First mentioned as a cryptographic device in writings from the 3rd century BCE, this ancient Greek cylindrical tool can be used to create a simple transposition cipher. It consists of a rod or cylinder with a thin strip of parchment wound around it — the message is written on the spiral of parchment from side to side, so that when it’s unwound from the rod, the letters are out of sequence. To decrypt the message, all you need is a rod that’s the same size as the one used to write the original message: just wind the strip around again and you’re good to go! It’s not a particularly secure cipher — in fact, it’s so easy to break that it’s disputed as to whether it was used as a method of encipherment or merely as a way of authenticating messages. Either way, it’s delightful. What’s more fun than winding your message around a stick? Nothing.
This simple substitution cipher was used by Julius Caesar in his correspondence (hence the name, surprisingly). To encrypt a message, all the letters are shifted by a fixed value — if you’re shifting left by 3, for example, then D would be replaced by A, and so on. To decipher, just shift the letters back again. Since Caesar ciphers are so simple, they’re easily broken — luckily for Caesar, the technique of frequency analysis for breaking them wasn’t invented until the 9th century (by Arab polymath Al-Kindi), so the Emperor’s secrets were safe.
A much more complex (and stronger) variant on Caesar cipher, the Vigenère cipher switches between different rearranged alphabets in order to encrypt each letter of the plaintext differently. Misattributed to Blaise de Vigenère, the cipher was actually first described in 1553 by Giovan Battista Bellaso. It uses a grid of alphabets called a Vigenère square, each row containing the alphabet shifted by one letter. To use it, you pick a keyword or key phrase: each letter of the plaintext is encrypted using the alphabet row which starts with the corresponding letter of the keyphrase. Shifting alphabets each letter makes the cipher extremely secure, since it means that frequency analysis won’t work — the super-strong cipher wasn’t broken until 1863.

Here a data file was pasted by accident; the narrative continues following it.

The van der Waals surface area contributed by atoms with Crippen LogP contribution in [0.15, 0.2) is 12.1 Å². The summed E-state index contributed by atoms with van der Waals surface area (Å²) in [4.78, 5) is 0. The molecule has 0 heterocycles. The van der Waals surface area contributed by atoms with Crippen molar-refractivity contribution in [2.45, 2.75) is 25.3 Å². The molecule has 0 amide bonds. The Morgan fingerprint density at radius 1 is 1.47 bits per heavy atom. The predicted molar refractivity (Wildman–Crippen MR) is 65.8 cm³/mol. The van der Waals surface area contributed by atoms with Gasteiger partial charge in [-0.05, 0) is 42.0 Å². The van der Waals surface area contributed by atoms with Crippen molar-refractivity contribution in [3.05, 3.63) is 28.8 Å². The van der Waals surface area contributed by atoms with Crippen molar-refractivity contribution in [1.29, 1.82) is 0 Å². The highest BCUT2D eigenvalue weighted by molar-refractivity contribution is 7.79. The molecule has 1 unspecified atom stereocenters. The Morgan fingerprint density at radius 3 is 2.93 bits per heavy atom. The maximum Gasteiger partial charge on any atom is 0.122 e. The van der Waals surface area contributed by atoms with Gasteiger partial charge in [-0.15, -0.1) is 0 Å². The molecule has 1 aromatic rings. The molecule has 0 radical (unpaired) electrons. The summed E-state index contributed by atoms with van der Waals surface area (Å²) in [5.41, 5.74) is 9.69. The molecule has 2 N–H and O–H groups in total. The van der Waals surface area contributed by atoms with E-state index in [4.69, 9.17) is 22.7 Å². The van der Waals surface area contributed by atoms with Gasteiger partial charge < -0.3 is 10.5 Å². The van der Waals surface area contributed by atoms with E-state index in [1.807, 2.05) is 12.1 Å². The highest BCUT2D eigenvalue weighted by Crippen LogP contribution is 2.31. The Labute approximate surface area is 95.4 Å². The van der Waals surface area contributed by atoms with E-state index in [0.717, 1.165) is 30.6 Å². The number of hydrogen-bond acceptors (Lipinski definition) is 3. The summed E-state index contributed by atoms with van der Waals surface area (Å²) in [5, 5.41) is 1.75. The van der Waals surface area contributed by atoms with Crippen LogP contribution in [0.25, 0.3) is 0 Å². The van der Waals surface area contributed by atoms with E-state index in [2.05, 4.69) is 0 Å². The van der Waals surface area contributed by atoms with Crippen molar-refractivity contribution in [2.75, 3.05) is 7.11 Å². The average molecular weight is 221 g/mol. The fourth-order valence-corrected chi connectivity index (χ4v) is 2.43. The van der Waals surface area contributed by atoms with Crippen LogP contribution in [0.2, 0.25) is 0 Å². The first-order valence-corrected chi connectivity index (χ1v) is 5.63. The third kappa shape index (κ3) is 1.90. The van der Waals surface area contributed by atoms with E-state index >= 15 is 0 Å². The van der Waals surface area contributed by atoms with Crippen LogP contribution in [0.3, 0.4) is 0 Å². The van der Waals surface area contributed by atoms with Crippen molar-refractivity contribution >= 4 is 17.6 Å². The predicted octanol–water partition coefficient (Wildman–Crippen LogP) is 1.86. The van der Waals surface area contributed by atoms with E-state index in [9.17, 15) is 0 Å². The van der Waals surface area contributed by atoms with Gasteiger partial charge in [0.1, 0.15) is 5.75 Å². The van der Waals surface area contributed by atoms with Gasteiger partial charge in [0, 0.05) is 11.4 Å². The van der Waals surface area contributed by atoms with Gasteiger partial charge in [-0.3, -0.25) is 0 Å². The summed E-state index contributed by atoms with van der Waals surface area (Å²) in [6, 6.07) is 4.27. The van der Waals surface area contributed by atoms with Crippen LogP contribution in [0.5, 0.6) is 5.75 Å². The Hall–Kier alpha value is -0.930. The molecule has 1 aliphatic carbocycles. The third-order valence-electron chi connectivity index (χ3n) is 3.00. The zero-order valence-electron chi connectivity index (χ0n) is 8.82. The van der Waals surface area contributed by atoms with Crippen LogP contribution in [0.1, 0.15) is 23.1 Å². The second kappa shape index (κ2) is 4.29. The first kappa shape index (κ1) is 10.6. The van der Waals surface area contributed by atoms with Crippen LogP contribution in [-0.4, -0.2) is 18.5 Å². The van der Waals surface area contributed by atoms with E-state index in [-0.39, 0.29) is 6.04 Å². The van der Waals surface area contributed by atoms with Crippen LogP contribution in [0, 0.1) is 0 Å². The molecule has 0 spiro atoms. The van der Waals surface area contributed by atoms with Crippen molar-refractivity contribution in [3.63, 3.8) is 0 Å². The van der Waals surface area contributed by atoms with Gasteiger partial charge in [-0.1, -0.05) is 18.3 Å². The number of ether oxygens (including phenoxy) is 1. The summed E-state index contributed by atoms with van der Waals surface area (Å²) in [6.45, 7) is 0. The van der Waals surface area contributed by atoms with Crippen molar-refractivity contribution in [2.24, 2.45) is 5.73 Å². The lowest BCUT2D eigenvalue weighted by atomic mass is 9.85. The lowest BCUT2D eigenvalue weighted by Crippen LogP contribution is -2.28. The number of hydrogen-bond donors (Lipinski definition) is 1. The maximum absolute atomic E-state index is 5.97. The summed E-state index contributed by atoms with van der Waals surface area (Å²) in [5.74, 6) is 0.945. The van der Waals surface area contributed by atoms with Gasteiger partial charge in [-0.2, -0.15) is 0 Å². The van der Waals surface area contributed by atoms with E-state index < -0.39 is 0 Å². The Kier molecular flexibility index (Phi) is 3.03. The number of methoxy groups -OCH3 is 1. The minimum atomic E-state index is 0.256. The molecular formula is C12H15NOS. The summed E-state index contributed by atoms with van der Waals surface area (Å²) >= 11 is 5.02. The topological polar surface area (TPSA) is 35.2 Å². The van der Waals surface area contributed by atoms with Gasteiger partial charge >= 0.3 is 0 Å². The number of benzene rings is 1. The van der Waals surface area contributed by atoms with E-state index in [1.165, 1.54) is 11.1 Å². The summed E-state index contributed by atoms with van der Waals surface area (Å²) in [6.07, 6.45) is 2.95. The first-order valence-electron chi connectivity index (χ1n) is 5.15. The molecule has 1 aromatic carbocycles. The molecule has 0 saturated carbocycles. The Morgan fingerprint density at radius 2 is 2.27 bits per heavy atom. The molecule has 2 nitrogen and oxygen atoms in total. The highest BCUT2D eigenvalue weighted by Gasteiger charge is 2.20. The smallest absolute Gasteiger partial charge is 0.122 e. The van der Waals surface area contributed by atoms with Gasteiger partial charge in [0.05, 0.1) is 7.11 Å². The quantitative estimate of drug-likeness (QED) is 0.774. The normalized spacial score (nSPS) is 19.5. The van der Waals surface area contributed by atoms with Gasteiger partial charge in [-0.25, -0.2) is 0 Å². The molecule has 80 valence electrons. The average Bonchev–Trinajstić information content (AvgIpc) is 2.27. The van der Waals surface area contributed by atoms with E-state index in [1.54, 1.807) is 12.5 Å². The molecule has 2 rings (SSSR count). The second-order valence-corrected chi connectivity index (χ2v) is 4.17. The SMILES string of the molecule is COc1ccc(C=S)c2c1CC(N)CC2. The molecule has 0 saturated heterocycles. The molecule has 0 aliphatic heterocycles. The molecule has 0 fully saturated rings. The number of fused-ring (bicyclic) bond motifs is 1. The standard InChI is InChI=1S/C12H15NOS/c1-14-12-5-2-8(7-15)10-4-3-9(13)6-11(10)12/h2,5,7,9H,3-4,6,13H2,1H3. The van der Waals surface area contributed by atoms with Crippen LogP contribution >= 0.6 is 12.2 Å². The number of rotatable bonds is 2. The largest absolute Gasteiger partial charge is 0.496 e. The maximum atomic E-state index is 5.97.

Polybius was a Greek historian of the 2nd century BCE. When he wasn’t busy riding horses, travelling the Mediterranean, or writing 40-volume histories, he also created the Polybius square, a tool useful for telegraphy and cryptography. A Polybius square is a 5×5 square in which the letters of the alphabet are arranged. Each letter can then be referred to as a pair of numbers, obtained from the grid reference of the row and column numbers for that letter’s position in the square.
The Great Cipher
The Great Cipher was devised in France in the 1600s, and remained unbroken until 1893 (if it had been broken earlier they probably would have had to call it the Just Okay Cipher). It consisted of a set of hundreds of numbers; rather than standing for letters, the numbers stood for syllables. To make it still more difficult, key names could be spelled with homonyms, built out of syllables that sounded the same but were spelled differently — while some numbers were deliberately meaningless, or were ‘traps’ telling the recipient to ignore the previous codegroup.
For a dose of some less classical ciphers, find out more about the history of cryptography in our blog article about Alan Turing. Fancy your skills as a cryptographer? Test your codebreaking skills in one of LockHouse’s three escape rooms — and see if you can spot any of these classical ciphers in our puzzles. And if you don’t know which escape game to play, you can find out here!